Saturday, January 9, 2010

The Wolfe's Tone on Day 2 at the AHA: Part Two

My third-graders played very well this morning. We probably shot about 5% from field, but at the third-grade level any shot from the field is a positive development. I am on my way to Gettysburg for two more girls games--this time my sixth grader is playing. No battlefield stops are scheduled.

Of course I would be remiss if I left for Civil War country without posting the second installment of The Wolfe's Tone's report from Day 2 at the AHA. You can find part one of his Day 2 report here. And you can find his Day 1 report here. Enjoy! --JF

The Opportunity in the Crisis

The major topic of conversation (at least in my circles) is the job crisis. President Obama has said several times that we must find the opportunity in this moment. I wonder if historians are thinking that way right now. Some graduate stuidents are engrossed in the message of Chicken Little, desperately looking around anywhere we can for a safe (employed) spot. Others are thinking through what this moment means for how business will be done 10, 20, and 30 years from now? As investors say, those who panic lose, those who stay calm make money. Here are some insights I've gleaned from chatting with others

1- Too many graduate students and new Ph.Ds are saying "woe is me." But the reaction of a another group is far more positive. More people are attending professional development seminars. Many are really taking the time to "learn" how to network. Some people may be more socially graceful than others, but it seems that some folks have realized that they need to expand their skill set beyond the ability to mine the archives for data.

2-People are attending teacher training, and putting renewed emphasis on proving they can teach. This seems to be a positive effect of the turmoil. If we needed a downturn to suddenly make us aggressive at becoming good teachers, what does that say about the profession circa 2004?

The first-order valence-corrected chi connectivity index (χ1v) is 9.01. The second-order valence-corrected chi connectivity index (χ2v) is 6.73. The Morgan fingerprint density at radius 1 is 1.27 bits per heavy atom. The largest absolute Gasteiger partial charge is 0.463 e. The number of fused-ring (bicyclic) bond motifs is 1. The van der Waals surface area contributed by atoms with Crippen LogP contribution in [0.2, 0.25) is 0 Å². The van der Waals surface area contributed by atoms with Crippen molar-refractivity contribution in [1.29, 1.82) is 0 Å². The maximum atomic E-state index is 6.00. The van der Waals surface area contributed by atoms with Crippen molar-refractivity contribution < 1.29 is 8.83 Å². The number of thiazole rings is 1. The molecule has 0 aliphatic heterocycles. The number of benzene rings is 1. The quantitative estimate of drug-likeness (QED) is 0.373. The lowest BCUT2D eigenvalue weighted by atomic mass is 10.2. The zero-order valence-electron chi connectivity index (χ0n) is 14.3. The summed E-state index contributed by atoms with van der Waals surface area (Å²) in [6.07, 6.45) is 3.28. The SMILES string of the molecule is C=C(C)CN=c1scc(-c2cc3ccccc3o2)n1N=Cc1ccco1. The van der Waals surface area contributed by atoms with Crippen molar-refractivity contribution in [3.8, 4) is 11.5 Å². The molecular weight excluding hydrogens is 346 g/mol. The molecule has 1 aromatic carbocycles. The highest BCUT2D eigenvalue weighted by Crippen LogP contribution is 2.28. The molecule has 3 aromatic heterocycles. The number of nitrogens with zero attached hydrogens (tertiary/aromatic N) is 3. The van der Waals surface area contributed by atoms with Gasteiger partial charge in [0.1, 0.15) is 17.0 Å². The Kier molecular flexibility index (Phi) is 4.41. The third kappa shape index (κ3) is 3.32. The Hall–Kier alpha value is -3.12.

3- Adjusting expectations seems to be a major theme here. I talked today with Ivy League folks who have made the painful transition from expecting research jobs to hoping for a 4/5 load at a teaching school. Personally, I love teaching and would be happy at such a place. Across the board the attitude seems to be that those jobs are increasingly coveted and don't need to be apologized for.

Networking for Next Year

This leads to a practical tip that the astute observer will notice. You should not show up at the AHA to network because you need a job in the next 12 months. You come to meet the people who will hire you 2, 3, 4, or more years down the road. Indeed, you could meet a person who will be your advocate on a hiring committee somewhere in the future. The lesson for graduate students-- network NOW. Keep a list of contacts and follow up with them every few months. Mention via email that something you read might interest them, or that you would love their input on book X. Try to organize or get on a panel with someone. Be proactive and take all this nervous "how will I ever get a job" energy and put it to good use.

An example: a very recent job posting got a lot of people very, very excited. As a true academic, I hold my emotions in check (ok- I nearly screamed with joy). And as luck would have it, I ran into the department head of that school and we started chatting (Thank you God! I will be sure to do that good deed I promised as soon as I get home). Actually, two of us were chatting him up about the job when he said a wonderfully honest thing: "Just so you know, one applicant is a graduate of our college, has a Ph.D. from *******, and the person's parent sits on the board of trustees." Obviously, this department head was fluent in several languages: Greek, Latin, and Subtle. In fact, his Subtle was a little choppy, but I understood enough to translate it into English. The (rough) translation is: this job was filled before it opened and I would not want you to get all hot and bothered about a position you won't land.